Tree to 15(–18) m, often much smaller. Bark smooth but exfoliating, mottled in different shades, branches greyish-brown, twigs often compressed, zig-zag when young, when white-hairy. Leaves 6–12 × 3–5 cm, obovate or elliptic, glabrous above, pilose with axillary tufts of hairs below, 6–7 pairs of veins, margins mucronate-serrate, apex acute to shortly acuminate, base acute to subcuneate; petiole 3–15 mm. Flowers solitary, held outwards; pedicel 1–6 cm; bracteoles cordate-orbicular, 4–6 mm, always shorter than sepals; sepals 8–12 mm, rounded, concave, with tuberculate margins, densely white-hairy; corolla pure white, 6–7 cm across (rarely larger, to 9–10 cm), lobes obovate, though often irregularly so, with an undulate margin; stamens arranged in 5 groups; styles 5, fused. Capsules conical or ovoid, pointed, 2.5 × 1.5 cm across, white-hairy. July (Japan). (Ohwi 1965; Hsu, Boland & Camelbeke 2008).
Distribution Japan North Korea South Korea
Habitat Mixed mountain forests, 175–1450 m asl.
USDA Hardiness Zone 4-7
RHS Hardiness Rating H5
Awards RHS AGM 2012
Conservation status Not evaluated (NE)
Stewartia pseudocamellia is generally considered to be the finest species of the genus in cultivation, and is the most commonly grown in both Europe and North America (Hsu, Boland & Camelbeke 2008). Not many trees combine so many good features so successfully; a comparatively slow growth rate, good habit, outstanding mottled bark in shades of brown-grey and burnt ochre, beautiful flowers produced profusely in summer, and autumn colour ranging from darkest claret to bright red-orange. In addition it is tolerant of the cold of New England or continental European winters, surviving –22° C on occasion, and thrives in a generally warm climate, though it does not enjoy prolonged heat as in the southeastern United States (Dirr 2009). For example S. pseudocamellia flowers well as a shrub in Norway, but in the Philadelphia area (for example) it can become a magnificent tree.
The species had been introduced from Japan to France by 1868 and to the United States prior to its arrival in Britain in about 1874 (Veitch 1906; Chittenden 1951). It is not clear how many specimens currently in cultivation are of Japanese origin, with the suggestion having been made (Hsu, Boland & Camelbeke 2008) that most are of Korean origin, possibly due to the Japanese plants being robust. There have been recent introductions from Japan, however, with SOJA 071 coming from Honshu in 1989 (in cultivation at Quarryhill), and BSWJ 11044 from northern Japan being commercially available in the UK. The large specimens recorded by Bean must have been of Japanese origin. The tallest recorded in the UK was a 17 m tree at Leonardslee, West Sussex, in 1968 (Bean 1981) while the current champion (2015) is a 15 m × 51 cm specimen at Killerton, Devon, measured in 2001 (Johnson 2011), which may be the same tree as that recorded at 15 m in 1970 (Bean 1981). In the United States, a tree of 13.7 m was recorded at Puyallup, Washington, in 1992 (Jacobson 1996), but it seems likely that there are many more trees that have attained or exceeded this stature now.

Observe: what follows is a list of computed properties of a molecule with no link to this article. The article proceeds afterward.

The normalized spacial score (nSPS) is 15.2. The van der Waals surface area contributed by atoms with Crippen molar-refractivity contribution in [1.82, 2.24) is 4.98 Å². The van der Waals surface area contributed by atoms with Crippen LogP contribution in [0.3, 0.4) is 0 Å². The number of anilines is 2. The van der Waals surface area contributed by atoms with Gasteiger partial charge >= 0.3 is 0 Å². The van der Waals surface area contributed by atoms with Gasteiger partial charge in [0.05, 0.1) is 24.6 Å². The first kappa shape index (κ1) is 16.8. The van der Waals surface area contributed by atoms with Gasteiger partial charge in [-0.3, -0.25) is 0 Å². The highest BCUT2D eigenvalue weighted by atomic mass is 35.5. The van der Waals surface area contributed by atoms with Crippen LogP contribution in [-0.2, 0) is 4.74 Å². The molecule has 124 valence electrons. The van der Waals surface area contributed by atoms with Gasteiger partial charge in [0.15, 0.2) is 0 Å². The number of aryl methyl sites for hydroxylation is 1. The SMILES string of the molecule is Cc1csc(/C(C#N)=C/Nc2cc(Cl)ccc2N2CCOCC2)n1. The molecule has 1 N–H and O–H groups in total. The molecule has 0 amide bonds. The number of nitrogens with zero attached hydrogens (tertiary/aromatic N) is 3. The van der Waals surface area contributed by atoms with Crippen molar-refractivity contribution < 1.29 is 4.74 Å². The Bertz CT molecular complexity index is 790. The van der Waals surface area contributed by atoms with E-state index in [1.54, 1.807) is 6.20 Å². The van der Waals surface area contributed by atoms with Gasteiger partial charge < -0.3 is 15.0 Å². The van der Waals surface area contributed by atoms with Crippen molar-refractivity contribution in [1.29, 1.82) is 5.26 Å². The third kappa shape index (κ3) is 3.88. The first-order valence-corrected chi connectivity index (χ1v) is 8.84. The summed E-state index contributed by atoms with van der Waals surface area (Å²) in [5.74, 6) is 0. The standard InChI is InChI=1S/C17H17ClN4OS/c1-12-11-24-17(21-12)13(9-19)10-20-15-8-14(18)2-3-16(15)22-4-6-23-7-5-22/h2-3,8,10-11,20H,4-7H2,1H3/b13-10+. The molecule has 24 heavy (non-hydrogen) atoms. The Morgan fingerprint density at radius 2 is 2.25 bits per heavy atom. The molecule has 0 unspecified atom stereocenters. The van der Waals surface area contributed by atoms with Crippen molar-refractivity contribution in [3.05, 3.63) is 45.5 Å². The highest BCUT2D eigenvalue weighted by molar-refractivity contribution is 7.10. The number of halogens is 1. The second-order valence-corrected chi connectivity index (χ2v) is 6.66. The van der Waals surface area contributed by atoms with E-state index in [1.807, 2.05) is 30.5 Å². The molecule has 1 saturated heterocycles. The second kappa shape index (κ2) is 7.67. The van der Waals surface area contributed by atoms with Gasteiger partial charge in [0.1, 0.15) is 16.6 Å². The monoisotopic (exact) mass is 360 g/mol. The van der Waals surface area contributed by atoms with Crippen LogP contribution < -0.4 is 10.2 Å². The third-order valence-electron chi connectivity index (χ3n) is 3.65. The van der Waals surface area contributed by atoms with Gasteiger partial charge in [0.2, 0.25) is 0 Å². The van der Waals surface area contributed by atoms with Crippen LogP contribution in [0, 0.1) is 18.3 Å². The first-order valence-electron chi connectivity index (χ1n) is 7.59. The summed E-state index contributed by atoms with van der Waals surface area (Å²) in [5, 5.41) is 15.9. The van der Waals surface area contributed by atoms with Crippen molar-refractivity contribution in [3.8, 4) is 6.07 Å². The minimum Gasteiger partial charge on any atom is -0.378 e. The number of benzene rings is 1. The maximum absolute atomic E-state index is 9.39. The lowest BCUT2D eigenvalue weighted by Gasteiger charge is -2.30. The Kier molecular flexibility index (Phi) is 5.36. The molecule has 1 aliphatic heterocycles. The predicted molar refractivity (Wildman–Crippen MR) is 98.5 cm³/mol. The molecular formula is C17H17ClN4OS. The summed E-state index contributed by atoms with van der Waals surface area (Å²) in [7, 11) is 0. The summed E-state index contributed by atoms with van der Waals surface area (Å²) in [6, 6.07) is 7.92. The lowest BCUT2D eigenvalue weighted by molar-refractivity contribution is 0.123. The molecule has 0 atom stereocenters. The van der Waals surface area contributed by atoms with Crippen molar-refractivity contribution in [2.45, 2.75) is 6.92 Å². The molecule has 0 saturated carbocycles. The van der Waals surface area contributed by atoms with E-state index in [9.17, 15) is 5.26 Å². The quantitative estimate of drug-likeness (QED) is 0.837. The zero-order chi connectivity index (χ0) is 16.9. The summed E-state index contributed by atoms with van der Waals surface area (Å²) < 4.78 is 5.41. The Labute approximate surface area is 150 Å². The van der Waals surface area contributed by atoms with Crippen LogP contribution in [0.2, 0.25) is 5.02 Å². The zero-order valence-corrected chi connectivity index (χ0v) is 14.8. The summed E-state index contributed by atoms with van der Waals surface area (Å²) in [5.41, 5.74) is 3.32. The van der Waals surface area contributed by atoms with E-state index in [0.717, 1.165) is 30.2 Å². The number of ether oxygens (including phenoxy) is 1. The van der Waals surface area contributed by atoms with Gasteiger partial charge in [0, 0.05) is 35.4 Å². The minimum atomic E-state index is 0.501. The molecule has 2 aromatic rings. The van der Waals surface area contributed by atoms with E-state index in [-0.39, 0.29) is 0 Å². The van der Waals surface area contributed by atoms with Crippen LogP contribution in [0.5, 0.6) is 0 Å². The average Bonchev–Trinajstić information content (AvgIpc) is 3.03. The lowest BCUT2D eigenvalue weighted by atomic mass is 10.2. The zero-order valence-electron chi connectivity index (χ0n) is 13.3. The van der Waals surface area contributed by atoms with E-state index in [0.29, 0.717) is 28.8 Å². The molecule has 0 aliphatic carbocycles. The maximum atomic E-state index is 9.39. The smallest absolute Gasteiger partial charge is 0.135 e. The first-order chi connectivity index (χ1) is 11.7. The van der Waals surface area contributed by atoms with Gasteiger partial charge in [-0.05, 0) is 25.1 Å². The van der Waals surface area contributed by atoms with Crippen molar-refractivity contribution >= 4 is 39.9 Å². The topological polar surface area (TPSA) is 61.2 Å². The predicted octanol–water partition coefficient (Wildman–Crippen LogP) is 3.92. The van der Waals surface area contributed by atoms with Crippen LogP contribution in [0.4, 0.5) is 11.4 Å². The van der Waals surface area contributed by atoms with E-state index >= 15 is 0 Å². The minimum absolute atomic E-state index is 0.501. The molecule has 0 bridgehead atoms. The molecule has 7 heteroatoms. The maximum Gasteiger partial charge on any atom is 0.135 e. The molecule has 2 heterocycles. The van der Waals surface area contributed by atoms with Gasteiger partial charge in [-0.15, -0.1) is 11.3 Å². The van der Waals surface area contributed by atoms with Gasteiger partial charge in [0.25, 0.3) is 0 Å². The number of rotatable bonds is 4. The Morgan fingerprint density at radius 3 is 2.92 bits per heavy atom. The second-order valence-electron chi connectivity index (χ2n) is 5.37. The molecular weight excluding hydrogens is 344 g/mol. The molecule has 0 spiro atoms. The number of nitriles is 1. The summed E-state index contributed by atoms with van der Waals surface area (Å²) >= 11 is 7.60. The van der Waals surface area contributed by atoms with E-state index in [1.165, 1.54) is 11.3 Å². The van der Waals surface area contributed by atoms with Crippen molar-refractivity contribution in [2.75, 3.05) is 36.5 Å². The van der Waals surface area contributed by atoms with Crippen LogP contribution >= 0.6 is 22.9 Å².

Selected at Polly Hill Arboretum from seedlings grown from seed collected from the Arnold Arboretum in 1966. It has down-sweeping branches (hence the name), vigorous growth, glossy foliage and flowers to 9 cm across (Polly Hill Arboretum; Hsu, Boland & Camelbeke 2008).
A pendulous clone selected at Polly Hill Arboretum, noted also for rich red-purple autumn colour (Polly Hill Arboretum).
Propagations from a plant received from the Hillier Nurseries by Philippe de Spoelberch at Herkenrode, and showing consistently excellent autumn colour (Hsu, Boland & Camelbeke 2008).
A large-flowered clone selected by Antoni Stepkowski, Bogacica, Poland (A. Stepkowski pers. comm. 2015).
Synonyms / alternative names
Stewartia koreana Nakai ex Rehder
Stewartia pseudocamellia 'Korean Splendor'
The first material of S. pseudocamellia to be introduced from Korea was seed collected on Chiri San, by Ernest Wilson in 1917, and cultivated at the Arnold Arboretum, where original trees still grow. It was admired there in 1930 by Arthur Osborn of Kew, and material reached England in the following year (Bean 1981). It rapidly became popular and plants of Korean lineage may now have supplanted Japanese stock in general cultivation (Hsu, Boland & Camelbeke 2008). Perceived small differences led to it being described as distinct, and a succession of synonyms has been applied, but it is generally considered that there are no significant distinctions between Japanese and Korean plants. There is some merit in recording the origin for horticultural purposes, however, as Korean trees may be slightly shorter, and are said to have flowers that open more widely than those from Japan; particularly good red autumn colours are also claimed for them (Armitage, Edwards & Lancaster 2014). As they are usually raised from seed they are best treated under the name Koreana Group – which has also been granted the RHS Award of Garden Merit. It has been reintroduced on several occasions in more recent times.
A Polly Hill Arboretum selection of the same origin as ‘Ballet’. It has consistently orange-red autumn colour and the original tree has silvery-grey and burnt amber bark. The flattened flower is up to 10 cm across, with a whorl of honey-coloured stamens (Polly Hill Arboretum; Hsu, Boland & Camelbeke 2008).
A Polly Hill Arboretum selection of the same origin as ‘Ballet’, named on account of the pale green ‘wash’ on the flowers (though this is sometimes found on other clones too) (Polly Hill Arboretum; Hsu, Boland & Camelbeke 2008).
A columnar clone with large flowers selected by Crispin Silva, Crispin’s Creations Nursery, Molalla, Oregon (C. Silva pers. comm. 2015).